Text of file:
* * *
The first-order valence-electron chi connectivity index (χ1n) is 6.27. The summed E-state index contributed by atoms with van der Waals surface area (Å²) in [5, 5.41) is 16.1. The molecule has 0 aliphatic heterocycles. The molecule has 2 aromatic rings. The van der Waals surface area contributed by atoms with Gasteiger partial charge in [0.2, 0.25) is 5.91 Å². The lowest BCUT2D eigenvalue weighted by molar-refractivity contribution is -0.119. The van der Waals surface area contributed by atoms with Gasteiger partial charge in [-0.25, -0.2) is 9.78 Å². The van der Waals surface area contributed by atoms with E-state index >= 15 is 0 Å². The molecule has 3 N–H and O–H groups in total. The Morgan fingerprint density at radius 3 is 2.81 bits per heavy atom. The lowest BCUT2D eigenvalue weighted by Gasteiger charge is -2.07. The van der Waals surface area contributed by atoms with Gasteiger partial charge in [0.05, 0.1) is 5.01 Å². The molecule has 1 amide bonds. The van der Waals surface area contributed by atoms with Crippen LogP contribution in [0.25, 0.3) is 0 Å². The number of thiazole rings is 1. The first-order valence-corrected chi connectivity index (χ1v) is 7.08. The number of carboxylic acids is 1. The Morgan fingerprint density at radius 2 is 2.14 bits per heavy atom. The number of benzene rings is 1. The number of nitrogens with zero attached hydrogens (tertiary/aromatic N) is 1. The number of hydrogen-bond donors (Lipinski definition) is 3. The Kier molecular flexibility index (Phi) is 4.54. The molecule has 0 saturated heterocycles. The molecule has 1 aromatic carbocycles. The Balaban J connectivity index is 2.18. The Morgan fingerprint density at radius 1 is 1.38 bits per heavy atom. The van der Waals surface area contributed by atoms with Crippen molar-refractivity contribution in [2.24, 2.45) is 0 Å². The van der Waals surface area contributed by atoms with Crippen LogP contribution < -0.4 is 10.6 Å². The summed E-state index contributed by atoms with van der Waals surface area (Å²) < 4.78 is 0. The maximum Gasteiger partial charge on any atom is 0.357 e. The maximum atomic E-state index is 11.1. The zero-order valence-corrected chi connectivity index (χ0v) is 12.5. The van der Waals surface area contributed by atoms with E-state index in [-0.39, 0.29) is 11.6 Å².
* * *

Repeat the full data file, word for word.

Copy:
The first-order valence-electron chi connectivity index (χ1n) is 6.27. The summed E-state index contributed by atoms with van der Waals surface area (Å²) in [5, 5.41) is 16.1. The molecule has 0 aliphatic heterocycles. The molecule has 2 aromatic rings. The van der Waals surface area contributed by atoms with Gasteiger partial charge in [0.2, 0.25) is 5.91 Å². The lowest BCUT2D eigenvalue weighted by molar-refractivity contribution is -0.119. The van der Waals surface area contributed by atoms with Gasteiger partial charge in [-0.25, -0.2) is 9.78 Å². The van der Waals surface area contributed by atoms with E-state index >= 15 is 0 Å². The molecule has 3 N–H and O–H groups in total. The Morgan fingerprint density at radius 3 is 2.81 bits per heavy atom. The lowest BCUT2D eigenvalue weighted by Gasteiger charge is -2.07. The van der Waals surface area contributed by atoms with Gasteiger partial charge in [0.05, 0.1) is 5.01 Å². The molecule has 1 amide bonds. The van der Waals surface area contributed by atoms with Crippen LogP contribution in [0.25, 0.3) is 0 Å². The number of thiazole rings is 1. The first-order valence-corrected chi connectivity index (χ1v) is 7.08. The number of carboxylic acids is 1. The Morgan fingerprint density at radius 2 is 2.14 bits per heavy atom. The number of benzene rings is 1. The number of nitrogens with zero attached hydrogens (tertiary/aromatic N) is 1. The number of hydrogen-bond donors (Lipinski definition) is 3. The Kier molecular flexibility index (Phi) is 4.54. The molecule has 0 saturated heterocycles. The molecule has 1 aromatic carbocycles. The Balaban J connectivity index is 2.18. The Morgan fingerprint density at radius 1 is 1.38 bits per heavy atom. The van der Waals surface area contributed by atoms with Crippen molar-refractivity contribution in [2.24, 2.45) is 0 Å². The van der Waals surface area contributed by atoms with Crippen LogP contribution < -0.4 is 10.6 Å². The summed E-state index contributed by atoms with van der Waals surface area (Å²) < 4.78 is 0. The maximum Gasteiger partial charge on any atom is 0.357 e. The maximum atomic E-state index is 11.1. The zero-order valence-corrected chi connectivity index (χ0v) is 12.5. The van der Waals surface area contributed by atoms with E-state index in [-0.39, 0.29) is 11.6 Å².